Slash and burn

MAYORAL CANDIDATE Mark Sidran isn't the only Seattle politician seeking to draw parallels between himself and New York Mayor Rudy Giuliani.

Outgoing Mayor Paul Schell invoked the example of Giuliani's performance under pressure during the events of Sept. 11 in opposing proposed legislation that would bolster the City Council's power to rescind a mayor's declaration of emergency. "Recent events in New York have demonstrated the critical importance of having a mayor with the power and authority to act quickly and decisively when the best interests of citizens require quick, decisive actions," wrote Schell in an Oct. 2 letter to council members.

But council member Peter Steinbrueck, sponsor of the legislation, says his aim is merely to increase the legislative role in monitoring a mayor's declaration. The new law would set standards for the information the mayor provides to the council and require that the council review the declaration of emergency within 48 hours of the mayor's proclamation. "The misinformation is that this weakens the mayor's authority," says Steinbrueck. "It doesn't, but it does make the mayor more accountable." He says his law would give the Seattle City Council similar powers to those retained by legislators in other major cities.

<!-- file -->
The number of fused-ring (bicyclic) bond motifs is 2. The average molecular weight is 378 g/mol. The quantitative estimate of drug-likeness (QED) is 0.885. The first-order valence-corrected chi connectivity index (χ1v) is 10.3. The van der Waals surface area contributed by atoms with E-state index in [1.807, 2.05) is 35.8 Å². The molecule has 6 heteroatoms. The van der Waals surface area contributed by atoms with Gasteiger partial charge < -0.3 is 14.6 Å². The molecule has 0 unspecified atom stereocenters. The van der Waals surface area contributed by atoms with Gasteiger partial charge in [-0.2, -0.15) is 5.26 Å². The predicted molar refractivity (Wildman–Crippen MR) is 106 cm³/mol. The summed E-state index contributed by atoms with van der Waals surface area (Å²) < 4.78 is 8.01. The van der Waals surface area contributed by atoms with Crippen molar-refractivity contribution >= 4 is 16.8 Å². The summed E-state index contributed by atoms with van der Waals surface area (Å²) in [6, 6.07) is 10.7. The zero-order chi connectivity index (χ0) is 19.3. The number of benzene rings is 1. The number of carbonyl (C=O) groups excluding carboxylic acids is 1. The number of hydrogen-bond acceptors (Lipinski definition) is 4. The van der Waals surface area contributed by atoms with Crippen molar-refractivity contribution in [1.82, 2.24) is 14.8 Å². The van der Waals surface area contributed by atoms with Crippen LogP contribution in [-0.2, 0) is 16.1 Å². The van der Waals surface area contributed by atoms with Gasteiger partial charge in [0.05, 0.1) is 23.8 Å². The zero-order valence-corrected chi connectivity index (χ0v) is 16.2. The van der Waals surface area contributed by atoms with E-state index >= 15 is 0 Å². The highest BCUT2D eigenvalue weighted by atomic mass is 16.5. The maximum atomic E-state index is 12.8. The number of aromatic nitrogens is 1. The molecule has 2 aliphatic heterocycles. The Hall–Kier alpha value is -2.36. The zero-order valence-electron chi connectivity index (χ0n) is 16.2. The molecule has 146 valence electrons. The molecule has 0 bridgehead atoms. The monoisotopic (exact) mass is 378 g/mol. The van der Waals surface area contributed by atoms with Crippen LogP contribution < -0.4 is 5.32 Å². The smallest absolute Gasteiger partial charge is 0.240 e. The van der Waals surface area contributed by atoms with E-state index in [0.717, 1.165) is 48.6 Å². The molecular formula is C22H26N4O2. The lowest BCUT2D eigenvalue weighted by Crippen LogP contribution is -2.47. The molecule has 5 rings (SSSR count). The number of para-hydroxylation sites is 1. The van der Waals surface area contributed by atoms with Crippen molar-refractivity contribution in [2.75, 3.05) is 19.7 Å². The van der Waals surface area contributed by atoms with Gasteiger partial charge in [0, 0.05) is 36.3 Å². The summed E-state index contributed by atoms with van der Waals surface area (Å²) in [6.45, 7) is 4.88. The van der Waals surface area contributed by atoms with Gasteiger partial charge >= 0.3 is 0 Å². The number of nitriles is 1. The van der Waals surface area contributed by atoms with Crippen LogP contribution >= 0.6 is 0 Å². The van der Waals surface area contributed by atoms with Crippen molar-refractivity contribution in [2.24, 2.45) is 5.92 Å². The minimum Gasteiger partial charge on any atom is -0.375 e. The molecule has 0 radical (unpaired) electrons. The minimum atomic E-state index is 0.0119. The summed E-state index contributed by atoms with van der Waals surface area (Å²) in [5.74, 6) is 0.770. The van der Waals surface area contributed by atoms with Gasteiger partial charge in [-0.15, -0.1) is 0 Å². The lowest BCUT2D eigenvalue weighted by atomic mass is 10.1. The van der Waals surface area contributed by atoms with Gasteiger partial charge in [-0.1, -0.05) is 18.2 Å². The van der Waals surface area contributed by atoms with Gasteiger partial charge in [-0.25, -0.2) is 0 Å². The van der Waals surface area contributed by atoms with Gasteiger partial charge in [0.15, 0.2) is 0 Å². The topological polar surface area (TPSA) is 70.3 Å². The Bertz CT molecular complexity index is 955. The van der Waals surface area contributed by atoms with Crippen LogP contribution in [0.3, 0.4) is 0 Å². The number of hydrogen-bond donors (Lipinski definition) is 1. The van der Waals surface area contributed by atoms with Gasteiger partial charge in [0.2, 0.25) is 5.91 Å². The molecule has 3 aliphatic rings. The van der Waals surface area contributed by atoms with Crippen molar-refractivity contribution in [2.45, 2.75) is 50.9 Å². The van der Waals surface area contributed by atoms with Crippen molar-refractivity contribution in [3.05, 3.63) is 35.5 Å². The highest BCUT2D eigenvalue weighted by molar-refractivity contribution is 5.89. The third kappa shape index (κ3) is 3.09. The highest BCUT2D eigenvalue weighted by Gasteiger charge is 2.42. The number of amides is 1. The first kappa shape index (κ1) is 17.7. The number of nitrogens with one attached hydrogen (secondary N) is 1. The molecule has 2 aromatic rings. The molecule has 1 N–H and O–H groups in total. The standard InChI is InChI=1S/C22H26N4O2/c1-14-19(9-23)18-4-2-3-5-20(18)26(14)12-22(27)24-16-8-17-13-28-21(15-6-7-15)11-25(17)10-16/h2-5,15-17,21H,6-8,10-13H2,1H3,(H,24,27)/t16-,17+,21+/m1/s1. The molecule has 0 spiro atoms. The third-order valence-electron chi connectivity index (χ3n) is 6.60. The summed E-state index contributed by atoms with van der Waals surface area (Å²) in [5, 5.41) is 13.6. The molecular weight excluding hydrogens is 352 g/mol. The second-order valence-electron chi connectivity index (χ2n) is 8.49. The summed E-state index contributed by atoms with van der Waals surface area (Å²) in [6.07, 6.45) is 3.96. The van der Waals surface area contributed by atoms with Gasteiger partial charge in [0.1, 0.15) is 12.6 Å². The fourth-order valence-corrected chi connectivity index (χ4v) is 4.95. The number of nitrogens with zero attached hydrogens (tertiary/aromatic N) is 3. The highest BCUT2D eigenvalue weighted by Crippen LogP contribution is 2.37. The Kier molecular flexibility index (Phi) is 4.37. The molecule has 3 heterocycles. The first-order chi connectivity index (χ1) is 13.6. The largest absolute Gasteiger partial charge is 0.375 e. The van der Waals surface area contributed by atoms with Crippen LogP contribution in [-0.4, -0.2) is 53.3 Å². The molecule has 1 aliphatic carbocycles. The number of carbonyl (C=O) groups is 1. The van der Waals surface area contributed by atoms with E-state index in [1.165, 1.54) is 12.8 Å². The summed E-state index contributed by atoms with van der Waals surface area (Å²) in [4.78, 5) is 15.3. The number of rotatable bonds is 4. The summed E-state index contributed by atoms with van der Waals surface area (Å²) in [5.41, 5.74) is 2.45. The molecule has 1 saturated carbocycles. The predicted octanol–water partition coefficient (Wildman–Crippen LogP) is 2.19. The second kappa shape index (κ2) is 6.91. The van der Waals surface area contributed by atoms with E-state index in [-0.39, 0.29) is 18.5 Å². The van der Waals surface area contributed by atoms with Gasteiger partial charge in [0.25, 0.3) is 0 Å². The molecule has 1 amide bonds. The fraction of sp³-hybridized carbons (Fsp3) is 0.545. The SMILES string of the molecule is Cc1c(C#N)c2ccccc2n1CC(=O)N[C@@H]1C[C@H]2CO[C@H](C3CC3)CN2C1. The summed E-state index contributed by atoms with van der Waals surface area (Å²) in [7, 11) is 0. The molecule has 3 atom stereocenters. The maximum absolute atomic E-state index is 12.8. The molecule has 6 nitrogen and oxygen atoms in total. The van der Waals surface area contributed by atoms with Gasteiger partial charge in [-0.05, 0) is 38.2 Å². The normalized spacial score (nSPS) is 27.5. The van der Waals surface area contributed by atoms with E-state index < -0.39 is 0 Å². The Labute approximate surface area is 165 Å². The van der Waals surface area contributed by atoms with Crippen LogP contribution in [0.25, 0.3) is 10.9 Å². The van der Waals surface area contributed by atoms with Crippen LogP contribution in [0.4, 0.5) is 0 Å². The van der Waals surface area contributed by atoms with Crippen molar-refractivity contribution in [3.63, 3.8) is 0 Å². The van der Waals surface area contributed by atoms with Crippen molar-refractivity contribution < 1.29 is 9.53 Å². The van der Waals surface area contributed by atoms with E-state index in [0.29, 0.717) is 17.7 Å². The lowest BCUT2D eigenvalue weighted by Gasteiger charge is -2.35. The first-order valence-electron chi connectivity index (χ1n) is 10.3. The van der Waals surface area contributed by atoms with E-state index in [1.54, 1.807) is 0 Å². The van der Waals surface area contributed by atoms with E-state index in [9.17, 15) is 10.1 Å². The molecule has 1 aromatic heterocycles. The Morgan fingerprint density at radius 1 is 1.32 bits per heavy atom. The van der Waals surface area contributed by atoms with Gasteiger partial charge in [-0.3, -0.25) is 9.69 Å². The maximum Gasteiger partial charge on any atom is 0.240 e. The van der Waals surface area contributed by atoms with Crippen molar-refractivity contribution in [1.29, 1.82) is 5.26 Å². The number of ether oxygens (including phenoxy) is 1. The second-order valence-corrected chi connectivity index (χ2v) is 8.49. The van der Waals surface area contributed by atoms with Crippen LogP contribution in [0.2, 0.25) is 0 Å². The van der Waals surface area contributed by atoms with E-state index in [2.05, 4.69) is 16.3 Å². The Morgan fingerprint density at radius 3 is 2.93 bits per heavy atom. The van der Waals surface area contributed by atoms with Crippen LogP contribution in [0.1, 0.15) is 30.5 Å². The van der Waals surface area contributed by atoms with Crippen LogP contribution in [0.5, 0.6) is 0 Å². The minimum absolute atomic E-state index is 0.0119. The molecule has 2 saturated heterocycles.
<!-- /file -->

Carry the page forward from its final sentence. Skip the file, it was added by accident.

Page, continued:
Of particular concern to Schell is a provision that would allow the council to lift the state of emergency without the mayor's consent. Steinbrueck upped the requirement from a simple majority of council members to a two-thirds supermajority at the request of other council members, but Schell says that isn't enough. "Frankly, this effort appears to be an attempt to usurp executive authority during times when a strong executive is essential to ensure public safety and public confidence in our city government," says Schell.

Despite the mayor's protests, Steinbrueck's legislation was approved at the committee level by a 4-0 tally; a full council vote is expected later this month.

James Bush

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